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The eco lessons I learnt in Bali

Published May 15th, 2015

The first time I went to Bali, I had my heart set on letting my inner hippie come out to play in the Indonesian region’s cultural centre, Ubud, and making the most of my newfound diving skills in search of the giant mola molas and manta rays.

 

 

Reality was different, to a degree, as my travelling partner was adamant we needed to stay amongst the action in the Aussie mecca of Kuta and on our very first dive, my new burly, 6-foot-5 friend and allocated dive partner from Dubai, who it turned out had lied about having his advanced diving licence, had a panic attack on a drift dive and tried to drag me to the surface without making any stops along the way.

 

 

That day, I didn’t see the majestic sea creatures I was chasing, but that night I was pleasantly surprised at the fun I had in Kuta. The margaritas flowed at the bizarrely localised Mexican restaurant we dined at, and we played pool with a fun bunch of locals before our new neighbours – four young Brazilian musicians who played nothing but Seu Jorge, inclusive of his David Bowie covers in Portuguese (#winning) – serenaded me to sleep from the balcony of the adjoining room.

 

 

The following day, we set out on our bikes to the cultural centre of Ubud. We got far enough away for the hustle and bustle of Kuta before we got a flat tyre. The repair kit was empty and there was no help in sight. Fortunately, we didn’t have to walk far before we noticed a very modest shack peering out of some tall shrubbery. Inside was covered and partly constructed by posters dating back to the '70s with pictures of protruding objects promoting Wakefield Lube (a laugh, especially given that’s my surname) and a friendly mechanic who fixed our tyre for a steal of a price.

 

 

When the mechanic was wheeling his magic, we asked if he had any bottled water for sale. While he didn’t have any available, a very interesting story ensued. He told us many Balinese struggled to find access to clean water (bottled water isn’t an affordable option for many here) and that the actual bottles of water and other drinks largely contributed to the overfilled rubbish tips on the island. This was a huge problem that I am ashamed to admit I hadn’t given much thought before I set off to Bali. Some greenie-wannabe I was, a first-world product with the assumption adequate recycling facilities would follow me when I couldn’t drink tap water abroad.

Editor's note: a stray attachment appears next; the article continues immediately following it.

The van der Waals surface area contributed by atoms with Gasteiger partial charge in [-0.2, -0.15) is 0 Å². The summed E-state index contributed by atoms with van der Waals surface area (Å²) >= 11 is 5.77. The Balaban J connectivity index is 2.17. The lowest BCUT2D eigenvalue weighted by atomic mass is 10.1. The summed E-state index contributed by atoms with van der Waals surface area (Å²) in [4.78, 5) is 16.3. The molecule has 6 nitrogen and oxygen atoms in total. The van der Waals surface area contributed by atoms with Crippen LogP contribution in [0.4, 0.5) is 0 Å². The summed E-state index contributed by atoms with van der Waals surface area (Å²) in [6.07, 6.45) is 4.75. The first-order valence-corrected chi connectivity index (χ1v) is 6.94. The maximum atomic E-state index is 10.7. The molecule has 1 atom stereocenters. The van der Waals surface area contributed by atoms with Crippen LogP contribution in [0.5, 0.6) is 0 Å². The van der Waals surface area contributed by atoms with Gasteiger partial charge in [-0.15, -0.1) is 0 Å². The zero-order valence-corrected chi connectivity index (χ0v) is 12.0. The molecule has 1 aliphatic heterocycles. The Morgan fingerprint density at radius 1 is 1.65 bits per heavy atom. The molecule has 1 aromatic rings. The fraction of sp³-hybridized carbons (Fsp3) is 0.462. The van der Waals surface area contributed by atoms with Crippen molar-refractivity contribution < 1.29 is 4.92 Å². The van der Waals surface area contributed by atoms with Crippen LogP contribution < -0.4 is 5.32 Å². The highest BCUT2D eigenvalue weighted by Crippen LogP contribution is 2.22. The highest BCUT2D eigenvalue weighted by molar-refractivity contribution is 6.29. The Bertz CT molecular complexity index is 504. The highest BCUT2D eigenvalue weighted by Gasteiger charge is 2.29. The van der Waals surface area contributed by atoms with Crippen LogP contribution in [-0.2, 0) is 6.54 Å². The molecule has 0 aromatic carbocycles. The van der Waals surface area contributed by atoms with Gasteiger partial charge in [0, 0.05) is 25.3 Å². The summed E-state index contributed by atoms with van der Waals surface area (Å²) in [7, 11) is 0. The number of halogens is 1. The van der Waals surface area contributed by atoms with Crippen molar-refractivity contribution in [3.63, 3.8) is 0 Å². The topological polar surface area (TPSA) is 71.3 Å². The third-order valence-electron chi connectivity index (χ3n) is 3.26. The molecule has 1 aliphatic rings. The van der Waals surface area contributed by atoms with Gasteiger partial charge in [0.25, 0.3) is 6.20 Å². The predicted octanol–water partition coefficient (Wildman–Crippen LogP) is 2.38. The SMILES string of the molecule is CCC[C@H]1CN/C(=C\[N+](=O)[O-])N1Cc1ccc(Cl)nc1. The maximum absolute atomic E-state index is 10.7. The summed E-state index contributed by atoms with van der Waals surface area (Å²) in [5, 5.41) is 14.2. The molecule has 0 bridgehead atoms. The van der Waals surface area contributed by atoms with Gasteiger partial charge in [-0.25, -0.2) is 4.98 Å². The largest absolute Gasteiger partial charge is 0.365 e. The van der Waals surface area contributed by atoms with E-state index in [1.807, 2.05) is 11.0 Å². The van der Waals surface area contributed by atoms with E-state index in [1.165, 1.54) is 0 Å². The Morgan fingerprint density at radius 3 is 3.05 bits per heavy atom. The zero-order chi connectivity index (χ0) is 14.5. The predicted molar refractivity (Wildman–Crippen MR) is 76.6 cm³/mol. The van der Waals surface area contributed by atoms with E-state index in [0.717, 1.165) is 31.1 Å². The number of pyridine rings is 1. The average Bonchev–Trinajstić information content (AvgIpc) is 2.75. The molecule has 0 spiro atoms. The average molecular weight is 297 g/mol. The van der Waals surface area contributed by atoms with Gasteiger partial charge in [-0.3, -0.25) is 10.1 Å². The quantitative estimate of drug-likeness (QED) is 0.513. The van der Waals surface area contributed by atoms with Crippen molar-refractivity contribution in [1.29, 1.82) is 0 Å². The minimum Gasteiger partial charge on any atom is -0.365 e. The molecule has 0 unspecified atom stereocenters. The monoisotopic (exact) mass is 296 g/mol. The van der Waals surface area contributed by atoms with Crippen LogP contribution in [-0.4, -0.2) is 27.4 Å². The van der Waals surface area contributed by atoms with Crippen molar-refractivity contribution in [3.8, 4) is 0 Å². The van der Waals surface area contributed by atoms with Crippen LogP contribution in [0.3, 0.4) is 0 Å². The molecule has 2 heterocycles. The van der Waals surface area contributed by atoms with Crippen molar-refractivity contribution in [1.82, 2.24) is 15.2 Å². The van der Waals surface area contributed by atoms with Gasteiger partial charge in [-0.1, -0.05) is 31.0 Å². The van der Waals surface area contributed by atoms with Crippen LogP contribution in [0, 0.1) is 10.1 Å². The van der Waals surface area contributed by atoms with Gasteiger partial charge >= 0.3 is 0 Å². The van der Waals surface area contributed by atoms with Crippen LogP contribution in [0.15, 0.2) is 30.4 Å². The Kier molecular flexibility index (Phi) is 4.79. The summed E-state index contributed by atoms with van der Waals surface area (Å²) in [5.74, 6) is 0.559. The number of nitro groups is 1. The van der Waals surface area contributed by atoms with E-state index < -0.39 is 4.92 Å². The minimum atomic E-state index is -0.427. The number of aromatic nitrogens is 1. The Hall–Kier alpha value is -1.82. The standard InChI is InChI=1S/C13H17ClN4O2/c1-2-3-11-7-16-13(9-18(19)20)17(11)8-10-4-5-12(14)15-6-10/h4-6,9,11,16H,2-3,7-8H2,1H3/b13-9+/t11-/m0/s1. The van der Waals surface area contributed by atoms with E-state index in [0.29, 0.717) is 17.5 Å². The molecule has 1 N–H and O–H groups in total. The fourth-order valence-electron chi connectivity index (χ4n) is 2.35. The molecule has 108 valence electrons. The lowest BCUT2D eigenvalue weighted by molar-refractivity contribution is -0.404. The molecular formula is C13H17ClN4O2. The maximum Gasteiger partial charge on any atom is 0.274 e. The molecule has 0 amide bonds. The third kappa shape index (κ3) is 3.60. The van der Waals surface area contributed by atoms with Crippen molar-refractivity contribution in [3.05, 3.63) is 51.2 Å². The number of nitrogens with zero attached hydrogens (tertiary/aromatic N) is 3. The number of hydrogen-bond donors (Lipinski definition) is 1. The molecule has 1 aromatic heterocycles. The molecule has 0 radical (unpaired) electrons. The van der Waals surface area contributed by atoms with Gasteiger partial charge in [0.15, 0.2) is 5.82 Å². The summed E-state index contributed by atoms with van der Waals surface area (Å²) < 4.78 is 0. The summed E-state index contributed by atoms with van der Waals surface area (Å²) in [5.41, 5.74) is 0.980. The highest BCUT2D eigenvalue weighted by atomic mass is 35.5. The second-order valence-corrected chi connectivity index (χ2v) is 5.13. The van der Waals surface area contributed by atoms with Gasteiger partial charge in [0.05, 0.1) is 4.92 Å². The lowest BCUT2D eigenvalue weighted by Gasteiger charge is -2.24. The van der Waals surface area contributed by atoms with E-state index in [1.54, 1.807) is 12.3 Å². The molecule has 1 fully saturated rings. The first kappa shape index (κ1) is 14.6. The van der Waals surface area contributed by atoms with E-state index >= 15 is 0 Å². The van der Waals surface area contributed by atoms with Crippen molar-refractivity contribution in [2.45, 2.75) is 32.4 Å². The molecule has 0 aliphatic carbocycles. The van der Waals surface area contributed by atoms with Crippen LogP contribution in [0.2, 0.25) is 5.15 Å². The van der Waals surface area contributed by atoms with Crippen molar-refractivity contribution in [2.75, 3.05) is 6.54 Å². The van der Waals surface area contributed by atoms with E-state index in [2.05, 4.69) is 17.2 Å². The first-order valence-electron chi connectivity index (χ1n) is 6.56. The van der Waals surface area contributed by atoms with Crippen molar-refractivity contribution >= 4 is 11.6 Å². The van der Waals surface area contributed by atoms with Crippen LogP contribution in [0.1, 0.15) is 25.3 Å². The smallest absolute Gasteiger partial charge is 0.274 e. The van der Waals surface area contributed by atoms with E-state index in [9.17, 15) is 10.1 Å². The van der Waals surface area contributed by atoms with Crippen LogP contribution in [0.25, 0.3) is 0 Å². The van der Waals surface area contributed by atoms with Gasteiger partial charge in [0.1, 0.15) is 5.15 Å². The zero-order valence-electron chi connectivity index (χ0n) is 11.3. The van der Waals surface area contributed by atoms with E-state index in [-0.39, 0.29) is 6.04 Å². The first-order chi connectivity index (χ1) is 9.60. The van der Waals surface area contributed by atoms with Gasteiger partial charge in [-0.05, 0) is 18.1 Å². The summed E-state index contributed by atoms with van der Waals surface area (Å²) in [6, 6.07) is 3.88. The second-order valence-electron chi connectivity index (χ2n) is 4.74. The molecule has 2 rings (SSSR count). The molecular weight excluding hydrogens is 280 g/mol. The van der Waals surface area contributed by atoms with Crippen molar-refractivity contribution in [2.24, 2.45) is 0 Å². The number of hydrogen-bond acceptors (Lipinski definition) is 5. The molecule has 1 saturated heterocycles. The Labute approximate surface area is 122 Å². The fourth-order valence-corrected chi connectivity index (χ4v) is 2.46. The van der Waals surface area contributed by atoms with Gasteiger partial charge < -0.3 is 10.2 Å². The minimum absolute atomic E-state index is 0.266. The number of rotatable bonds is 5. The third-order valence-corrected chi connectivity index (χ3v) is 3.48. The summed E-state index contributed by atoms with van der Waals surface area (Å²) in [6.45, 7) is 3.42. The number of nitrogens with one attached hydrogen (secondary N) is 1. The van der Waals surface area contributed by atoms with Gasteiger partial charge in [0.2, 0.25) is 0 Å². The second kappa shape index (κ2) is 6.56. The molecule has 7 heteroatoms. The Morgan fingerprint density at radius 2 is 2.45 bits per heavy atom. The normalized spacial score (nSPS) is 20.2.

While the Bali tourism industry generates income and employment for many locals, it also has a big impact on the environment and on the Balinese people. The writers of greenerbali.com reveal that the average traveller produces twice as much rubbish (five kilograms, in fact) and uses three times as much water as the average local.

 

 

According to the site, ways to reduce your impact include not only saying no to plastic bags and using water refill stations available at stores and restaurants, but also to reduce waste by eating local and organic food, refraining from overusing electricity and water in your room, opting for environmentally and community friendly activities, buying local and recycled products, using natural products and if you’re not staying at one of the many eco-friendly accommodation options, providing tips on how your hotel can be more environmentally aware.

 

 

It has been 11 years since Seu Jorge’s Bowie covers came out for the Bill Murray film, The Life Aquatic with Steve Zissou, and nearly as long has passed since that very first trip to Bali. The lessons I learnt on that particular trip were plentiful. Not only did I learn to check diving credentials, to make the most of where you wind up and be smart even when being spontaneous (in this instance, checking the tyre repair kit and an extra bottle of water would have gone a long way); I also learnt that to be mindful of the people and environment where you’re travelling, chatting with locals on the ground goes a long way to finding out how you can make just that bit extra of a difference.

 

 

By the way, I did finally make it to Ubud on that trip – I weaved my way through the local markets, bought recycled jewellery, explored the fantastic art studios and galleries, ate delicious locally sourced food and even chased a mysterious white rabbit through rice paddies - a la Alice in Wonderland. While I didn’t shrink then, I hope my travelling footprint did!

 

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Jolee Wakefield

A seasoned backpacker and travel writer, Jolee has spent the past decade wandering the globe in pursuit of good vibes, unusual conversations and unforgettable adventures like cave diving in Mexico, mountain climbing in Borneo and learning (failing at) local dances in the Pacific nation of Kiribati.